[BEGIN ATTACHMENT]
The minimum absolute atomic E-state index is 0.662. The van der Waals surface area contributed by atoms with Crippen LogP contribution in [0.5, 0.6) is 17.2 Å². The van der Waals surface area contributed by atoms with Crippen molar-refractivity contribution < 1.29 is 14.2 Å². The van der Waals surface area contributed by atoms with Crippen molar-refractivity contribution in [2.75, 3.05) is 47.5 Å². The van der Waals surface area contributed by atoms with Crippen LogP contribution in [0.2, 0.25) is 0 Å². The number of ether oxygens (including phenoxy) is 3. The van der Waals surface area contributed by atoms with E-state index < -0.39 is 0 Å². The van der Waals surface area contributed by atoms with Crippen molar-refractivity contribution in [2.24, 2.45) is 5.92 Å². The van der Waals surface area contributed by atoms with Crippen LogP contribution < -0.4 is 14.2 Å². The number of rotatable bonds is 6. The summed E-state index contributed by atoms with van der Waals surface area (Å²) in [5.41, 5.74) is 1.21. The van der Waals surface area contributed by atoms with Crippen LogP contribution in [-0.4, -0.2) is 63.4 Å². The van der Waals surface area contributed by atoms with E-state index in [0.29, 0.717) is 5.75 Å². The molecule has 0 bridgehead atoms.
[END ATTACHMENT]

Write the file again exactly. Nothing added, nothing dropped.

The minimum absolute atomic E-state index is 0.662. The van der Waals surface area contributed by atoms with Crippen LogP contribution in [0.5, 0.6) is 17.2 Å². The van der Waals surface area contributed by atoms with Crippen molar-refractivity contribution < 1.29 is 14.2 Å². The van der Waals surface area contributed by atoms with Crippen molar-refractivity contribution in [2.75, 3.05) is 47.5 Å². The van der Waals surface area contributed by atoms with Crippen LogP contribution in [0.2, 0.25) is 0 Å². The number of ether oxygens (including phenoxy) is 3. The van der Waals surface area contributed by atoms with E-state index < -0.39 is 0 Å². The van der Waals surface area contributed by atoms with Crippen molar-refractivity contribution in [2.24, 2.45) is 5.92 Å². The van der Waals surface area contributed by atoms with Crippen LogP contribution < -0.4 is 14.2 Å². The number of rotatable bonds is 6. The summed E-state index contributed by atoms with van der Waals surface area (Å²) in [5.41, 5.74) is 1.21. The van der Waals surface area contributed by atoms with Crippen LogP contribution in [-0.4, -0.2) is 63.4 Å². The van der Waals surface area contributed by atoms with E-state index in [0.29, 0.717) is 5.75 Å². The molecule has 0 bridgehead atoms.